This is the penultimate leg before my arrival in Ushuaia, written back in June 2018. Probably about time I actually posted it. (Current location: I’m now in Bali, Indonesia having a had dramatic change in lifestyle – more about that soon…)
Torres del Paine (24th Aug, 2017) – arrive Puerto Natales (25th Aug) – left Puerto Natales (30th Aug) – Punta Arenas (1st Sep)
After a day of rest from a rather exhausting multi-day snow hiking adventure in the park (that some would almost certainly regard as a step too far), I managed to escape the warmth of the refuge hut and head back out into the howling Patagonian wind. As Torres del Paine disappeared from view I contemplated the closeness of the end of the continent. Soon I would be arriving in Punta Arenas, the gateway to Tierra del Fuego. Words uttered so many times to passing strangers in the last few years that they started to reach almost legendary status as I wondered whether I’d actually ever get there. Or whether indeed I wanted to. So engrained into my life this journey had become; how could I give up this way of living after it had brought me so much fulfilment and joy?
But it was not over yet and thanks to previous pioneers there were a still a few remaining adventures to be eked out before I ran out of land. They turned out to be up there with the best of them.
As with the rest of my journey, avoiding the main highway served me well and, if I remember correctly, not since the Nicoya Peninsula in Costa Rica had I ridden my bicycle on an actual beach. There was not a soul in sight and it’s hard to exaggerate the sense of peace and connection to nature I felt riding through this special place.
Here’s the story of my route from Torres del Paine to Punta Arenas via the magical beach…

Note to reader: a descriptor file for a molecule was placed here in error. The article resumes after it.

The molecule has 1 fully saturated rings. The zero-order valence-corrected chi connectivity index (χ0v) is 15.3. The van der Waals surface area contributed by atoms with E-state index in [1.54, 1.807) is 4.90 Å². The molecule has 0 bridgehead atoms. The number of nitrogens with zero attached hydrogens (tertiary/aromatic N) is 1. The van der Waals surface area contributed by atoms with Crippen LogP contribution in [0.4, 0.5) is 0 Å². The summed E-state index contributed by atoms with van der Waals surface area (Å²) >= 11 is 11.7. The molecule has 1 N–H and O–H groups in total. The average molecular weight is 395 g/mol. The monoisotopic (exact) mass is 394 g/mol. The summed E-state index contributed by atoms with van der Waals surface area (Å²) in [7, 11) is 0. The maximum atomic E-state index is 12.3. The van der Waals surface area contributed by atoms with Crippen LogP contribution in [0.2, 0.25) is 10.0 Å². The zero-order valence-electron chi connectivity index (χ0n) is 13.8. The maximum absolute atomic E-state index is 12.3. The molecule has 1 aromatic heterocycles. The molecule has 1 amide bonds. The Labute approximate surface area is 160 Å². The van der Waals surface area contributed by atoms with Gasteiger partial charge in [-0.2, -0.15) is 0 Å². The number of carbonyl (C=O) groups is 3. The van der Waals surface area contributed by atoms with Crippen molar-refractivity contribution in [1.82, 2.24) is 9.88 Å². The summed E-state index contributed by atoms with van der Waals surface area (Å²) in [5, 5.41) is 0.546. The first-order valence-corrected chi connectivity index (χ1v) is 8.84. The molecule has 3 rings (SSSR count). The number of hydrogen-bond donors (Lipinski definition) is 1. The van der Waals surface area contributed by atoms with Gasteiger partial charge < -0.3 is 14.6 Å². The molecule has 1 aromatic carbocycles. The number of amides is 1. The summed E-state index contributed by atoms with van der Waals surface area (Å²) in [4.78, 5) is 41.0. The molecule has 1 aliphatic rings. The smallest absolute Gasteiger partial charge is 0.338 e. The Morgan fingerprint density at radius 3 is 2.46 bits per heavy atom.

(NB: if you plan to follow this route, there could be a better way into Puerto Natales. I followed Nathan’s GPX but the last bit of main road is a little grim and seems avoidable by taking a turning to the right just after you hit the large crevasse in the road (you’ll know when you see it!). On google maps this looks like it could lead right into Puerto Natales but who knows?)
A quick check of my map reveals that my care-free gallop downwind has been taking me the wrong way for 14 km and I take a moment in a picnic shelter to process the painful news. I then reluctantly re-mount my bicycle to confirm that my greatest friend is now my greatest foe. The wind does all it can to defeat my undernourished (already fatigued from days of extreme exercise in the park) and I enter into a tedious battle that is as much psychological as it is physical. Two hours later I have clawed back the lost ground and continue further into the howling wind.
The next morning I turn off onto dirt for my planned beach detour…
Then off the dirt road, through the gate and down on to the beach!
I believe we have Skyler to thank for pioneering this fantastic beach route back in 2014, his notes are here. Cass’s here and Nathan’s here. The first beach shack seemed have deteriorated since they passed through. The third (next to the fourth) was however ok (and unlocked).
Note directions coming into Punta Arenas (written below route map), there may be a way that avoids using any of the main road.
Tax free? The tax free haven is called Zona Franca. Although without tax, a lot of the stores raise the price so the deal isn’t that great (but probably better than the rest of the country). Outside of Zona Franca, the stores add on 20% if you’re not local so you need a Chilean ID to get just the normal price. Absurd. I bought a phone in “New Ark” (Punta Arenas) in the Zona Franca. Ghastly unfriendly service but cheap options (know the prices so you can bargain down).